The Minority Report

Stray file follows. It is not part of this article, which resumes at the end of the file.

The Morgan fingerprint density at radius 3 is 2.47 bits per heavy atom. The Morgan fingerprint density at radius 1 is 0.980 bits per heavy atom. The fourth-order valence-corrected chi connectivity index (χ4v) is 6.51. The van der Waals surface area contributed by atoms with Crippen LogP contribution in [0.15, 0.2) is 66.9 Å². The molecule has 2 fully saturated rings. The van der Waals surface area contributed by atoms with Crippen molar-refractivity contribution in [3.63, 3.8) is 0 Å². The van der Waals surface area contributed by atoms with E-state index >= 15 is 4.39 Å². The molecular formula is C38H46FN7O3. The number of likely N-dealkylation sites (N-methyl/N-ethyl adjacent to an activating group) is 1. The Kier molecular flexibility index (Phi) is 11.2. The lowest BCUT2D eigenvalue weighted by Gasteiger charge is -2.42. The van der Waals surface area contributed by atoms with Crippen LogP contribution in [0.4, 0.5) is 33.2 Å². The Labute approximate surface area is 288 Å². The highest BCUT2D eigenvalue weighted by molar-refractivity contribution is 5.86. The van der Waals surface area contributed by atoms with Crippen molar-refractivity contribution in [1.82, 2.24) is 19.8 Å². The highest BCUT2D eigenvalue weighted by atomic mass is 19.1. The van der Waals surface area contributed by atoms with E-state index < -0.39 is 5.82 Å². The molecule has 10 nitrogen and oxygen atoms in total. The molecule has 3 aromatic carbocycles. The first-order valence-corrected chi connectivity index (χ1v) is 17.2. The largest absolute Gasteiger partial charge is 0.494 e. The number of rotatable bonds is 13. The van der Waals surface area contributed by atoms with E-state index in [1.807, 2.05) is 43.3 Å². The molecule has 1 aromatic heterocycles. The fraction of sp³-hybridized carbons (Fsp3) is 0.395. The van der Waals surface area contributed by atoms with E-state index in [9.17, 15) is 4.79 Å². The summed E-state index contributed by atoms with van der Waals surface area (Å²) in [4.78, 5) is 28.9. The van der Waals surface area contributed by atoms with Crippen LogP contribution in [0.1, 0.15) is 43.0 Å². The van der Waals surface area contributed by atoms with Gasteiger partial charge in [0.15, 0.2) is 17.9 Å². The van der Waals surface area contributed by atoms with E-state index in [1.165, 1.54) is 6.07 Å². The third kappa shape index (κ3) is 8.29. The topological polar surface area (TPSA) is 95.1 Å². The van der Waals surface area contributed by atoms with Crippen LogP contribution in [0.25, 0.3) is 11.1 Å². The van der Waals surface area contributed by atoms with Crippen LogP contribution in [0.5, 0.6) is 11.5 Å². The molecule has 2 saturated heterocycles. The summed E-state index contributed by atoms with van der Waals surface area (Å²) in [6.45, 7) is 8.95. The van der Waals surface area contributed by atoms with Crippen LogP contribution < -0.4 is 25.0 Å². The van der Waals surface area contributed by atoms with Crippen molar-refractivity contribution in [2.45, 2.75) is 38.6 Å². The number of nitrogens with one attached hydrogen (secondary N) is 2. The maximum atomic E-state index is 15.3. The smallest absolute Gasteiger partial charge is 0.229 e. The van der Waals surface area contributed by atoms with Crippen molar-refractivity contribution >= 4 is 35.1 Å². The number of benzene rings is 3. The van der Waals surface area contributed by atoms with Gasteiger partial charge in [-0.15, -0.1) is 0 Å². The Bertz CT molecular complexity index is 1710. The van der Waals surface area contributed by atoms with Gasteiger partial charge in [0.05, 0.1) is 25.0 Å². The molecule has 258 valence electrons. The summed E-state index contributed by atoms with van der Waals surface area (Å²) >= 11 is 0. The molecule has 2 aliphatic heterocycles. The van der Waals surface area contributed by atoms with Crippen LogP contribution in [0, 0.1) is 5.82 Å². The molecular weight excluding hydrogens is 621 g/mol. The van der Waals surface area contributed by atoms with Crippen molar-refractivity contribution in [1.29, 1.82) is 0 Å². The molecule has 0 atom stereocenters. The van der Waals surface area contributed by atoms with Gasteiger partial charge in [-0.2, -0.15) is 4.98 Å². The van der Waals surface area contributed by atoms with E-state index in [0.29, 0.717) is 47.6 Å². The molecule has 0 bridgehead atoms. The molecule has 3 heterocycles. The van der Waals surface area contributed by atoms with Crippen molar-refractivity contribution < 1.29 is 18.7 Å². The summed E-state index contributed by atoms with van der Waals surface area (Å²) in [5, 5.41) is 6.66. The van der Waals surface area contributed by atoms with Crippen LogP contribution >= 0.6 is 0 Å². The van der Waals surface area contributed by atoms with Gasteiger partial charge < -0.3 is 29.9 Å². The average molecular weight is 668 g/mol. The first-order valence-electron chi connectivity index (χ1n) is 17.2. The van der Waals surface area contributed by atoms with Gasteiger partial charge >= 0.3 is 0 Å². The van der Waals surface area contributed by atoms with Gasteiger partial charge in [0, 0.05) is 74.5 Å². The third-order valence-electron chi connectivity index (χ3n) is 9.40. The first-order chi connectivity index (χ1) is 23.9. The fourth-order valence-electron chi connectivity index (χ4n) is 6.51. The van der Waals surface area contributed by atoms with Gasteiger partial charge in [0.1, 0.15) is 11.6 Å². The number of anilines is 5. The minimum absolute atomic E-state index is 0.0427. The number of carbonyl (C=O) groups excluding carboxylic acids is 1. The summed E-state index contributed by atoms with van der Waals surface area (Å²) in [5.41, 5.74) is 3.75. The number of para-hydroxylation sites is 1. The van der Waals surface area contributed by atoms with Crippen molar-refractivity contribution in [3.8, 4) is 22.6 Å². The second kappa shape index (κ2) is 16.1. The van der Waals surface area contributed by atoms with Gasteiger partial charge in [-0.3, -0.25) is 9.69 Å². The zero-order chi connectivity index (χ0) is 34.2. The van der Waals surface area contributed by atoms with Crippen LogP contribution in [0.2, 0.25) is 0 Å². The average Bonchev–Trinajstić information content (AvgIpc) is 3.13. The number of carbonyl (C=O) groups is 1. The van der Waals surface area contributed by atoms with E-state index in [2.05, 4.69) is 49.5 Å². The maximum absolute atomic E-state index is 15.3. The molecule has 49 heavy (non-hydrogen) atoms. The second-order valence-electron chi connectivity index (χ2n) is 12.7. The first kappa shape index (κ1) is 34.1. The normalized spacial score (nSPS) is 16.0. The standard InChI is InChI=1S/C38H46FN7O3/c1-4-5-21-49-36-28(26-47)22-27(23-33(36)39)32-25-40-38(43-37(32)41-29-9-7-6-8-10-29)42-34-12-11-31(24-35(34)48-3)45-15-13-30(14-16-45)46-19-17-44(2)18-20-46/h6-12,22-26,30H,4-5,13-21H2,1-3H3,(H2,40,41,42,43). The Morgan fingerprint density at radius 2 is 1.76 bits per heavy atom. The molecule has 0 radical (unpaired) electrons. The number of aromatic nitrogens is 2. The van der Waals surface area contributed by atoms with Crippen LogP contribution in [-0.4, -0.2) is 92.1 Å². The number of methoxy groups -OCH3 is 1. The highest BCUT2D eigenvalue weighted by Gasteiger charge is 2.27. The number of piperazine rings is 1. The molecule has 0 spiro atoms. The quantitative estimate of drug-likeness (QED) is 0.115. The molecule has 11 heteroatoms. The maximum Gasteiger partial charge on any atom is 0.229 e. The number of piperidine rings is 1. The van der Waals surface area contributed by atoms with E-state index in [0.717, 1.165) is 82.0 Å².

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Rasco has been one of the biggest names in West Coast underground hip-hip since his breakthrough album, Time Waits for No Man, came out in 1998. So perhaps by making the first true release from his own label, Pocketslinted, a compilation by many lesser-known artists, he was trying to endorse and aid some up-and-coming stars, seeing in them what someone once saw in him just a few years previously. Either that or he was trying to prove to the world that he could be as successful a label owner/producer as he was an MC, even without having a long list of famous guest rappers. Not that everyone has abandoned him; Rasco's name still holds some sway, and of course Planet Asia has a song on the album, as well as another with his and Rasco's group, Cali Agents. New Yorker Jean Grae also contributes with the aggressive "It's a Wrap," one of the better tracks on the record, simply because it blatantly admits to being "the same song" as everything else she's put out, and the exec himself adds the autobiographical "From the Ground Up," which shies away from his typical boasting and focuses more on how he's overcome obstacles to get to his current position. There are strong cuts from some of the neophytes, too. Phil the Agony's "Everything" is witty, and his delivery is creative, switching from triplets to staccato quarter notes to biting 16ths, and Prophet's "Hustla" describes the difficult and complex work of the "superhero of the ghetto" with thought-provoking explanations and a jazzy piano sample. Even "Old English," by Trunks and Thirstin Howl III, despite the fact that it confuses dancer and actor Mikhail Baryshnikov with a "world leader," has a good beat and a catchy hook. Maybe Rasco is not yet at the level of his own original producer, Peanut Butter Wolf -- there are some weak tracks, the uninspiring "Just Like That," for example -- but he does a good job, and The Minority Report is a solid release that offers a nice look into the future of underground hip-hop.

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